Unsustainable workloads impacting school principals

AEU Victorian Branch says urgent action is needed to avoid a mass exodus from the profession.

The Australian Education Union Victorian Branch says the alarming findings of the Victorian Auditor-General’s report are a warning sign that urgent measures need to be taken to avoid principal burnout and a mass exodus from the profession.

The report shows that despite the Department introducing a range of important initiatives to tackle principal health and wellbeing, principal workloads remain a critical problem, causing ongoing harm.

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 AEU Victorian Branch President Meredith Peace said the situation is particularly severe in Victoria’s public schools, where principals are dealing with dire teacher shortages and don’t have the support and resources required to provide the support and programs students need, due to the lack of full and fair funding.

“Workloads for Victorian public school principals have been unmanageable for many years, and the role and expectations of principals is entirely unsustainable.

 “The chronic teacher shortage in our state, on top of existing workload and other challenges, has forced principals to shoulder additional teaching and administrative responsibilities, pushing them to the brink of burnout and quitting the profession.

“In a survey we conducted with Victorian public school principals last year, almost 90 per cent of the respondents were concerned about not having teachers in front of classrooms in 2023. This fear has, unfortunately, materialised in many cases and is still not being adequately addressed.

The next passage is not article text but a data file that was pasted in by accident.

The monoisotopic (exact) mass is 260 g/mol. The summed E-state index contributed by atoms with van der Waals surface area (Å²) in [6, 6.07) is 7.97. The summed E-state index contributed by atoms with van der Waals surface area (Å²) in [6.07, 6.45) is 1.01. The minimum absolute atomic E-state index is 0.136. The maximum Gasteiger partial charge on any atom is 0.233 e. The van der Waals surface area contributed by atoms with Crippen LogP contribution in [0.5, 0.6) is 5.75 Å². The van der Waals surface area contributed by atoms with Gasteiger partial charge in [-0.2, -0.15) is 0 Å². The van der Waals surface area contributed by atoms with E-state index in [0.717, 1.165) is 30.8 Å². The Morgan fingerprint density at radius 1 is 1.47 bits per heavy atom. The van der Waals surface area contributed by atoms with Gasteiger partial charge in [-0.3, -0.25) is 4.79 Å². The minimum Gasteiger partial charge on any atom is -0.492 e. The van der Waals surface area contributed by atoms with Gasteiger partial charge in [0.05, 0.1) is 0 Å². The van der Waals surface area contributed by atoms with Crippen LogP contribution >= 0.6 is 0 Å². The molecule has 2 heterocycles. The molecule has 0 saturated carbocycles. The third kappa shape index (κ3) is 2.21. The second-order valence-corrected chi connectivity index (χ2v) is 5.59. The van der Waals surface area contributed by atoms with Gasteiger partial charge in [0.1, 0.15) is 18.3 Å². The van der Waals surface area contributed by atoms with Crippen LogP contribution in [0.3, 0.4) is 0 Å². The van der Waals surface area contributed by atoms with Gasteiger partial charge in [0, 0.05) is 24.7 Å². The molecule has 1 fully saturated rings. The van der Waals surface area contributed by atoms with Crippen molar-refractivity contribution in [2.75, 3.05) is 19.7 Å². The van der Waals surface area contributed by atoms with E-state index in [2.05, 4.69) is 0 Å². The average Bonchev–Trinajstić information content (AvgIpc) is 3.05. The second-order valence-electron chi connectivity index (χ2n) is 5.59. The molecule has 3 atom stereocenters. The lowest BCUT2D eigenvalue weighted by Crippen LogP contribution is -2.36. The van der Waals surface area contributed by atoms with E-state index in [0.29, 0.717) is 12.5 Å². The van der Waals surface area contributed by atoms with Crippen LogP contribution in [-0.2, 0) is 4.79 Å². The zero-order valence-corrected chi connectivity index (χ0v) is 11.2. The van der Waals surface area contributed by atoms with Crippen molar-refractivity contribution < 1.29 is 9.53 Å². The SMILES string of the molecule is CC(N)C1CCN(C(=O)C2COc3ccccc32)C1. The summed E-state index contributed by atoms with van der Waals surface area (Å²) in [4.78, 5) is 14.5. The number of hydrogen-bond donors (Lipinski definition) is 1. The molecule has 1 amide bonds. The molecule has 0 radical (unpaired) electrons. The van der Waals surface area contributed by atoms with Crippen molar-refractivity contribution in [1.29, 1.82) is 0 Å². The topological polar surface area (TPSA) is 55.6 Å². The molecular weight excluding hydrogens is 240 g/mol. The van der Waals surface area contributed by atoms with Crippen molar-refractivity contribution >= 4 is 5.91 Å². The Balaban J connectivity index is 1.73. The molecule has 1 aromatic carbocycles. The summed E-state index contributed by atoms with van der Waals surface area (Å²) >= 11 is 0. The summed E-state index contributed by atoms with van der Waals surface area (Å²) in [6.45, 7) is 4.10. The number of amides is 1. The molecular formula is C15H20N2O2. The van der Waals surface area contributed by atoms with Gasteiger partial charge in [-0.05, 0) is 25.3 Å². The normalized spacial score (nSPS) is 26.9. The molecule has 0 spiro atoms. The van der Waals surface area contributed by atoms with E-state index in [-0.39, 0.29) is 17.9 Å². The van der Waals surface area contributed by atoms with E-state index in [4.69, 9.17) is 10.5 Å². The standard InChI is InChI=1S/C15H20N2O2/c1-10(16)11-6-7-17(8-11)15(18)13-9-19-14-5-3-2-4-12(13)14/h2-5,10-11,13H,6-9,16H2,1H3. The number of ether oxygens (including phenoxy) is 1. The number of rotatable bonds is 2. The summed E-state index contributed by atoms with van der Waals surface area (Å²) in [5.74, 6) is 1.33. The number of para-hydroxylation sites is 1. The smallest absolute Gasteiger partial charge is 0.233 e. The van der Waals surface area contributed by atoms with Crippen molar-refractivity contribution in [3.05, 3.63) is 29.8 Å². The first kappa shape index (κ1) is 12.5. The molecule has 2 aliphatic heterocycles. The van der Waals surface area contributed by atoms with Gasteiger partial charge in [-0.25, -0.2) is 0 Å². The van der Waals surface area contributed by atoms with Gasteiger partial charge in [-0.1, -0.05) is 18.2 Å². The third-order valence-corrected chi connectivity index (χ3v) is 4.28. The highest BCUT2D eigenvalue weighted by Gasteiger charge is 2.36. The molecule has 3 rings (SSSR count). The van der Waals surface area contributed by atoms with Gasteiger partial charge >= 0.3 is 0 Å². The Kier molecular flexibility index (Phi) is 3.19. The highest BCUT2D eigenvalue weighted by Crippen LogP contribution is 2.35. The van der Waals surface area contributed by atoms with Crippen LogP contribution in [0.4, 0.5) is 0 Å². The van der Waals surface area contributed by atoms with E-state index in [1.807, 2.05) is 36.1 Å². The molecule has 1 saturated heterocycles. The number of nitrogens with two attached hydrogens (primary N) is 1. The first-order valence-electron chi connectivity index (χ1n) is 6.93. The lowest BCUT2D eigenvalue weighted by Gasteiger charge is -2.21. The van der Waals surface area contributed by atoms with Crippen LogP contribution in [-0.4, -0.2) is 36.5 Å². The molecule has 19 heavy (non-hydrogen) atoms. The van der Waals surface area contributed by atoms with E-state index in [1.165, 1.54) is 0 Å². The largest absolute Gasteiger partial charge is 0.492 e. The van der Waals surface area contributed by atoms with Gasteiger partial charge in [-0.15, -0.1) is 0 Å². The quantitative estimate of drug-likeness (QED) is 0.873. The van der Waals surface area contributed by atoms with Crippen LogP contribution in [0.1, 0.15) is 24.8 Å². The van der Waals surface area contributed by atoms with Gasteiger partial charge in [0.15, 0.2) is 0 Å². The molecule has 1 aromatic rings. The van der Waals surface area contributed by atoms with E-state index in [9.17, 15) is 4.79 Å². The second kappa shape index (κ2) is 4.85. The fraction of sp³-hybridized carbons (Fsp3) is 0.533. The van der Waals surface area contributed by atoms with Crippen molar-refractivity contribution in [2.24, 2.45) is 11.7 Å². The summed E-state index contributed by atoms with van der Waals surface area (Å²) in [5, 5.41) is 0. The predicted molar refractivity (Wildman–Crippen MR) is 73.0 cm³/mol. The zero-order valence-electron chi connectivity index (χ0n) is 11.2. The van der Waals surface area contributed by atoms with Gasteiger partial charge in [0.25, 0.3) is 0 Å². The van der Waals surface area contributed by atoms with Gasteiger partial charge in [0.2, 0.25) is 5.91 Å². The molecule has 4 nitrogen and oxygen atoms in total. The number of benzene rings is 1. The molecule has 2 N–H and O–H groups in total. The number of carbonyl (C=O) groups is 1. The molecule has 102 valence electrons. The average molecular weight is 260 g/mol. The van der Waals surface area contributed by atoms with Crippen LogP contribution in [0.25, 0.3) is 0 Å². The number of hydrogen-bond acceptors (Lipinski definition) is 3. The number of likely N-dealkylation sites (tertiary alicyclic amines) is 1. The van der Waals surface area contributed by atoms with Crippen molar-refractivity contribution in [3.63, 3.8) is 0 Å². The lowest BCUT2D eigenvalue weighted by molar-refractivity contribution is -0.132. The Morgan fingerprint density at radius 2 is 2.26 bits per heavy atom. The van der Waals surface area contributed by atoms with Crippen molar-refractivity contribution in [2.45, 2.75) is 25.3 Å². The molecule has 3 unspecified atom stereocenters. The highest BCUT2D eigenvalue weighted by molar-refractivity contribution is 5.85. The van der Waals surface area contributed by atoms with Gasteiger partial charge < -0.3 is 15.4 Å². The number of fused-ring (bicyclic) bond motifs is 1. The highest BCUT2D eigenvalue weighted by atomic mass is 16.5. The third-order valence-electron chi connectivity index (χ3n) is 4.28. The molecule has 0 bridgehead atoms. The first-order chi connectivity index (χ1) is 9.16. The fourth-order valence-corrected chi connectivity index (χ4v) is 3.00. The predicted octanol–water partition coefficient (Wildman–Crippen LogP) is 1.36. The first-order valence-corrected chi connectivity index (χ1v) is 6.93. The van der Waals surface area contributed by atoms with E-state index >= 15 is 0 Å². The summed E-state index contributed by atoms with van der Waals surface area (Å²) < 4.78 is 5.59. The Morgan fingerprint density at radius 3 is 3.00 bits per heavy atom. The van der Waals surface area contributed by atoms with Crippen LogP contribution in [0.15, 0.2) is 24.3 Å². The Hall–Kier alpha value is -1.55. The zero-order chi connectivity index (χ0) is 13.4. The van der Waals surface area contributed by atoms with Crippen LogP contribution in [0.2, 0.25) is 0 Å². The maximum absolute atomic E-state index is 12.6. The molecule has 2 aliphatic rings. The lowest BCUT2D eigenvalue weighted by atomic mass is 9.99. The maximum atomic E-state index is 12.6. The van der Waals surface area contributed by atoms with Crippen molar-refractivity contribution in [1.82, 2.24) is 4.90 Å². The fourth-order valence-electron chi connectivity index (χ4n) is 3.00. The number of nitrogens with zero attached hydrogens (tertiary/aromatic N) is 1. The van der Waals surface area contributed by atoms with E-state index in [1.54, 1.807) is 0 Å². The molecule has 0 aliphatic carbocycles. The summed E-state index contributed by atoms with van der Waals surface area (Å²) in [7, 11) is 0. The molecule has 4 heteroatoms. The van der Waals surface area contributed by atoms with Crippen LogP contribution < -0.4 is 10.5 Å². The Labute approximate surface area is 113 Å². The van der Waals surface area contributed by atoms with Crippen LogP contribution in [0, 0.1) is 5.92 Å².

“The Victorian Auditor General’s report on Principal health and wellbeing has only confirmed what we have been hearing from our members on a regular basis.

“Increasing attrition rates and falling numbers of applicants for principal positions, sends a stark message that public school principals in Victoria need far greater support to continue doing the valuable work they do.

“The Andrews’ Government must urgently tackle the teacher and principal shortage in public schools through more comprehensive and targeted measures. This includes efforts to attract new teachers and retain existing staff in the profession through a range of incentives and further reduce their workloads.

“The chronic underfunding of public education in Victoria not only has had dire consequences for public school principals and their staff, but it also risks impacting students’ educational outcomes.

“We urge the Andrews’ government to deliver the bold reforms that are needed urgently to relieve principal and teacher workload, and to attract and retain enough qualified teachers. Further delay will only exacerbate an already critical problem.”

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